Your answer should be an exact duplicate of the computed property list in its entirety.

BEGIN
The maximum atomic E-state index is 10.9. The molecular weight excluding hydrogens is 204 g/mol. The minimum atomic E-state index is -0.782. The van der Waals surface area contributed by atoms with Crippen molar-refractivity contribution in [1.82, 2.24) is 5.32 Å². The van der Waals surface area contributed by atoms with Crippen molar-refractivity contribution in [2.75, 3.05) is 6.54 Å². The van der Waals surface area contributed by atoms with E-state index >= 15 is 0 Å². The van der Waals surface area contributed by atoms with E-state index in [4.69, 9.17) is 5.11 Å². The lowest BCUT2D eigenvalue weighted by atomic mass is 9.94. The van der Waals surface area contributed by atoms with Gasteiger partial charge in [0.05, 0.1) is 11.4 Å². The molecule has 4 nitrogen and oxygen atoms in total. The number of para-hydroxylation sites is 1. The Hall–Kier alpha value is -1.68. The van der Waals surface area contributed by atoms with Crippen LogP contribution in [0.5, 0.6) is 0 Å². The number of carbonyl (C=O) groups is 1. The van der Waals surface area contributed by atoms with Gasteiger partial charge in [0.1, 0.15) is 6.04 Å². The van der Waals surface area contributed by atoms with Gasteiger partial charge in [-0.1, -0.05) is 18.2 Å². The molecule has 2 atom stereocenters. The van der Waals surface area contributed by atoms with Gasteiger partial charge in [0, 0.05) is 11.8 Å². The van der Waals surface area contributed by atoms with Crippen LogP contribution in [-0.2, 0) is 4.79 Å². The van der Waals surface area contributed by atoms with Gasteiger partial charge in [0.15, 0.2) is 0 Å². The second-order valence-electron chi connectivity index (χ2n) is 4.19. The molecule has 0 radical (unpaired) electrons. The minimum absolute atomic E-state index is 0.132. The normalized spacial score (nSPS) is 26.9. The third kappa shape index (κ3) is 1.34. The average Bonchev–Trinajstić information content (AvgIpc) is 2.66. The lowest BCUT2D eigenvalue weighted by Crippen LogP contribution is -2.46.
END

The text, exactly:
The maximum atomic E-state index is 10.9. The molecular weight excluding hydrogens is 204 g/mol. The minimum atomic E-state index is -0.782. The van der Waals surface area contributed by atoms with Crippen molar-refractivity contribution in [1.82, 2.24) is 5.32 Å². The van der Waals surface area contributed by atoms with Crippen molar-refractivity contribution in [2.75, 3.05) is 6.54 Å². The van der Waals surface area contributed by atoms with E-state index >= 15 is 0 Å². The van der Waals surface area contributed by atoms with E-state index in [4.69, 9.17) is 5.11 Å². The lowest BCUT2D eigenvalue weighted by atomic mass is 9.94. The van der Waals surface area contributed by atoms with Gasteiger partial charge in [0.05, 0.1) is 11.4 Å². The molecule has 4 nitrogen and oxygen atoms in total. The number of para-hydroxylation sites is 1. The Hall–Kier alpha value is -1.68. The van der Waals surface area contributed by atoms with Crippen LogP contribution in [0.5, 0.6) is 0 Å². The number of carbonyl (C=O) groups is 1. The van der Waals surface area contributed by atoms with Gasteiger partial charge in [0.1, 0.15) is 6.04 Å². The van der Waals surface area contributed by atoms with Gasteiger partial charge in [-0.1, -0.05) is 18.2 Å². The molecule has 2 atom stereocenters. The van der Waals surface area contributed by atoms with Gasteiger partial charge in [0, 0.05) is 11.8 Å². The van der Waals surface area contributed by atoms with Crippen LogP contribution in [-0.2, 0) is 4.79 Å². The van der Waals surface area contributed by atoms with Gasteiger partial charge in [0.15, 0.2) is 0 Å². The second-order valence-electron chi connectivity index (χ2n) is 4.19. The molecule has 0 radical (unpaired) electrons. The minimum absolute atomic E-state index is 0.132. The normalized spacial score (nSPS) is 26.9. The third kappa shape index (κ3) is 1.34. The average Bonchev–Trinajstić information content (AvgIpc) is 2.66. The lowest BCUT2D eigenvalue weighted by Crippen LogP contribution is -2.46.